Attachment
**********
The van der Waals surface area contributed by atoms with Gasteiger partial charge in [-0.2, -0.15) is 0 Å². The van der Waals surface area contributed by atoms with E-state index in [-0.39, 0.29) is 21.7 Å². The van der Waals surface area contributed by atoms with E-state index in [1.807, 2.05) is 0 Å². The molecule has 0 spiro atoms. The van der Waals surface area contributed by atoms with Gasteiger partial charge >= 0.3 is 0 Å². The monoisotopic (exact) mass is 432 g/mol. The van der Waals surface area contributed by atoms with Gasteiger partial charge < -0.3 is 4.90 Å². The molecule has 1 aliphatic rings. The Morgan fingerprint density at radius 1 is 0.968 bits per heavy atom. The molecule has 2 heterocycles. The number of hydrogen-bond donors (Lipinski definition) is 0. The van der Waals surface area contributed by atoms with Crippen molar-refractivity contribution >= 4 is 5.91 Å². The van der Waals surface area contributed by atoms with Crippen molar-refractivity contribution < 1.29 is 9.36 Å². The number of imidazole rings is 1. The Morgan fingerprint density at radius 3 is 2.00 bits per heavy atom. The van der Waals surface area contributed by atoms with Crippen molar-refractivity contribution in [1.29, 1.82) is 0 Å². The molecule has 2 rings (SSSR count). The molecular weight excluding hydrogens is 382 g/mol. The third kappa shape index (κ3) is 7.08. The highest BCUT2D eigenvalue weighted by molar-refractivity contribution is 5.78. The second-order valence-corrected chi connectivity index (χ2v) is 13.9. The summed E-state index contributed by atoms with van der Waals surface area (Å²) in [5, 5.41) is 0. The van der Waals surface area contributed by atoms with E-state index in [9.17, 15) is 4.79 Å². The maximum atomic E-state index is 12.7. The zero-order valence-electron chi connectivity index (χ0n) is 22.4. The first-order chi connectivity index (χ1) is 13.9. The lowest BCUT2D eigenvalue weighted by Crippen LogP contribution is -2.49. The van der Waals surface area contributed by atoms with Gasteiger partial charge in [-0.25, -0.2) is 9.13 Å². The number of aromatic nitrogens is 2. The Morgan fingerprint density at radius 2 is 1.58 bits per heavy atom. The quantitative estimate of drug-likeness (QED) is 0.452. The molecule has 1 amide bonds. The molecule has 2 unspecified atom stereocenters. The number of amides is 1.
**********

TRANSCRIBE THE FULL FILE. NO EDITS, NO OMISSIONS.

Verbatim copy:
The van der Waals surface area contributed by atoms with Gasteiger partial charge in [-0.2, -0.15) is 0 Å². The van der Waals surface area contributed by atoms with E-state index in [-0.39, 0.29) is 21.7 Å². The van der Waals surface area contributed by atoms with E-state index in [1.807, 2.05) is 0 Å². The molecule has 0 spiro atoms. The van der Waals surface area contributed by atoms with Gasteiger partial charge >= 0.3 is 0 Å². The monoisotopic (exact) mass is 432 g/mol. The van der Waals surface area contributed by atoms with Gasteiger partial charge < -0.3 is 4.90 Å². The molecule has 1 aliphatic rings. The Morgan fingerprint density at radius 1 is 0.968 bits per heavy atom. The molecule has 2 heterocycles. The number of hydrogen-bond donors (Lipinski definition) is 0. The van der Waals surface area contributed by atoms with Crippen molar-refractivity contribution >= 4 is 5.91 Å². The van der Waals surface area contributed by atoms with Crippen molar-refractivity contribution < 1.29 is 9.36 Å². The number of imidazole rings is 1. The Morgan fingerprint density at radius 3 is 2.00 bits per heavy atom. The van der Waals surface area contributed by atoms with Crippen molar-refractivity contribution in [1.29, 1.82) is 0 Å². The molecule has 2 rings (SSSR count). The molecular weight excluding hydrogens is 382 g/mol. The third kappa shape index (κ3) is 7.08. The highest BCUT2D eigenvalue weighted by molar-refractivity contribution is 5.78. The second-order valence-corrected chi connectivity index (χ2v) is 13.9. The summed E-state index contributed by atoms with van der Waals surface area (Å²) in [5, 5.41) is 0. The van der Waals surface area contributed by atoms with E-state index in [9.17, 15) is 4.79 Å². The maximum atomic E-state index is 12.7. The zero-order valence-electron chi connectivity index (χ0n) is 22.4. The first-order chi connectivity index (χ1) is 13.9. The lowest BCUT2D eigenvalue weighted by Crippen LogP contribution is -2.49. The van der Waals surface area contributed by atoms with Gasteiger partial charge in [-0.25, -0.2) is 9.13 Å². The number of aromatic nitrogens is 2. The Morgan fingerprint density at radius 2 is 1.58 bits per heavy atom. The quantitative estimate of drug-likeness (QED) is 0.452. The molecule has 1 amide bonds. The molecule has 2 unspecified atom stereocenters. The number of amides is 1.